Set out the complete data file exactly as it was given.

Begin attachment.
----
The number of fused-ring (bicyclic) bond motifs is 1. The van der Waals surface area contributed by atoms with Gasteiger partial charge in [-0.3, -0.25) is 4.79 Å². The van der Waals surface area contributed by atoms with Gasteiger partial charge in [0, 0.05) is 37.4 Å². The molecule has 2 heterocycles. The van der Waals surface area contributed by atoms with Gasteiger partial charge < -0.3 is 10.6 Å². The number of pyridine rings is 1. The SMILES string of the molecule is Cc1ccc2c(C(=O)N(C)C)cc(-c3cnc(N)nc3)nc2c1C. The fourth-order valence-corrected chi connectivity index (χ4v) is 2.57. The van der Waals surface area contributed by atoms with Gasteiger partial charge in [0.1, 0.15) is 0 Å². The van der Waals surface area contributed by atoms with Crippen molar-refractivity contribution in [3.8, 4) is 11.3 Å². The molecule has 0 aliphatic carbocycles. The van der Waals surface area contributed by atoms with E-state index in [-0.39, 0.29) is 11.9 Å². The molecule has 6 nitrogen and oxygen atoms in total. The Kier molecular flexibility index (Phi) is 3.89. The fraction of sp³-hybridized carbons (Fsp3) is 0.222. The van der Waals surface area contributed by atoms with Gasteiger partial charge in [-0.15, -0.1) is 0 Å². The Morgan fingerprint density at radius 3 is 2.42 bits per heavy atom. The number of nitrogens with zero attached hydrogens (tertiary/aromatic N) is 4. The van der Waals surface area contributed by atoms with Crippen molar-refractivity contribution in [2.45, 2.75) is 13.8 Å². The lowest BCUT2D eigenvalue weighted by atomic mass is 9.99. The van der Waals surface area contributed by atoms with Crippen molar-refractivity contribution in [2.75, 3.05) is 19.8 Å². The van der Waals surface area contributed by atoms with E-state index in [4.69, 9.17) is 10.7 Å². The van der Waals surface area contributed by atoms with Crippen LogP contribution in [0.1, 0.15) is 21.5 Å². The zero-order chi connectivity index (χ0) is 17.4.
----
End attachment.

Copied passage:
The number of fused-ring (bicyclic) bond motifs is 1. The van der Waals surface area contributed by atoms with Gasteiger partial charge in [-0.3, -0.25) is 4.79 Å². The van der Waals surface area contributed by atoms with Gasteiger partial charge in [0, 0.05) is 37.4 Å². The molecule has 2 heterocycles. The van der Waals surface area contributed by atoms with Gasteiger partial charge < -0.3 is 10.6 Å². The number of pyridine rings is 1. The SMILES string of the molecule is Cc1ccc2c(C(=O)N(C)C)cc(-c3cnc(N)nc3)nc2c1C. The fourth-order valence-corrected chi connectivity index (χ4v) is 2.57. The van der Waals surface area contributed by atoms with Gasteiger partial charge in [0.1, 0.15) is 0 Å². The van der Waals surface area contributed by atoms with Crippen molar-refractivity contribution in [3.8, 4) is 11.3 Å². The molecule has 0 aliphatic carbocycles. The van der Waals surface area contributed by atoms with E-state index in [-0.39, 0.29) is 11.9 Å². The molecule has 6 nitrogen and oxygen atoms in total. The Kier molecular flexibility index (Phi) is 3.89. The fraction of sp³-hybridized carbons (Fsp3) is 0.222. The van der Waals surface area contributed by atoms with Gasteiger partial charge in [-0.15, -0.1) is 0 Å². The Morgan fingerprint density at radius 3 is 2.42 bits per heavy atom. The number of nitrogens with zero attached hydrogens (tertiary/aromatic N) is 4. The van der Waals surface area contributed by atoms with Crippen molar-refractivity contribution in [2.45, 2.75) is 13.8 Å². The lowest BCUT2D eigenvalue weighted by atomic mass is 9.99. The van der Waals surface area contributed by atoms with Crippen molar-refractivity contribution in [2.75, 3.05) is 19.8 Å². The van der Waals surface area contributed by atoms with E-state index in [4.69, 9.17) is 10.7 Å². The van der Waals surface area contributed by atoms with Crippen LogP contribution in [0.1, 0.15) is 21.5 Å². The zero-order chi connectivity index (χ0) is 17.4.